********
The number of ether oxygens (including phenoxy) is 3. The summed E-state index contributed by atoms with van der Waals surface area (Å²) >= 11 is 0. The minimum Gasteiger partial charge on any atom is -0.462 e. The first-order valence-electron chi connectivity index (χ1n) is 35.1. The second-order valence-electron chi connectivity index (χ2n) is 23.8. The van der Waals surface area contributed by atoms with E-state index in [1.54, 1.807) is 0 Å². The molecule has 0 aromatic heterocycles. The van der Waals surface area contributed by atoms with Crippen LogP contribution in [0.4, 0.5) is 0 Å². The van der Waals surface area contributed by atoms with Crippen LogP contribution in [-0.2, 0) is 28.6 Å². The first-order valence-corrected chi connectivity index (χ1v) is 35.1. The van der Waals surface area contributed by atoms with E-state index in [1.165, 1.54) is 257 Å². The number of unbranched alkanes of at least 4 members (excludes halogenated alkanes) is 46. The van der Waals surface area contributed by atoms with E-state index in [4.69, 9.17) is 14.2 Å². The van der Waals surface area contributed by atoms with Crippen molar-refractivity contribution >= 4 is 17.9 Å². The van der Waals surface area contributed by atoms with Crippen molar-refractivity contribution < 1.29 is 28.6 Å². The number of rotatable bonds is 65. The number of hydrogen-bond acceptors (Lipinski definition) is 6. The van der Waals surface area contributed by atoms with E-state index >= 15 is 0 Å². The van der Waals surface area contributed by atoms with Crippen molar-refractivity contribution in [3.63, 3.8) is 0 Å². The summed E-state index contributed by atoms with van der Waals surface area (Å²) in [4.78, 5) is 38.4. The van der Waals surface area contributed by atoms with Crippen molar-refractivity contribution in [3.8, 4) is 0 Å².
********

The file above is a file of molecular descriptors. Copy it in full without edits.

The number of ether oxygens (including phenoxy) is 3. The summed E-state index contributed by atoms with van der Waals surface area (Å²) >= 11 is 0. The minimum Gasteiger partial charge on any atom is -0.462 e. The first-order valence-electron chi connectivity index (χ1n) is 35.1. The second-order valence-electron chi connectivity index (χ2n) is 23.8. The van der Waals surface area contributed by atoms with E-state index in [1.54, 1.807) is 0 Å². The molecule has 0 aromatic heterocycles. The van der Waals surface area contributed by atoms with Crippen LogP contribution in [0.4, 0.5) is 0 Å². The van der Waals surface area contributed by atoms with Crippen LogP contribution in [-0.2, 0) is 28.6 Å². The first-order valence-corrected chi connectivity index (χ1v) is 35.1. The van der Waals surface area contributed by atoms with E-state index in [1.165, 1.54) is 257 Å². The number of unbranched alkanes of at least 4 members (excludes halogenated alkanes) is 46. The van der Waals surface area contributed by atoms with E-state index in [4.69, 9.17) is 14.2 Å². The van der Waals surface area contributed by atoms with Crippen molar-refractivity contribution >= 4 is 17.9 Å². The van der Waals surface area contributed by atoms with Crippen molar-refractivity contribution < 1.29 is 28.6 Å². The number of rotatable bonds is 65. The number of hydrogen-bond acceptors (Lipinski definition) is 6. The van der Waals surface area contributed by atoms with E-state index >= 15 is 0 Å². The van der Waals surface area contributed by atoms with Crippen molar-refractivity contribution in [3.63, 3.8) is 0 Å². The summed E-state index contributed by atoms with van der Waals surface area (Å²) in [4.78, 5) is 38.4. The van der Waals surface area contributed by atoms with Crippen molar-refractivity contribution in [3.8, 4) is 0 Å².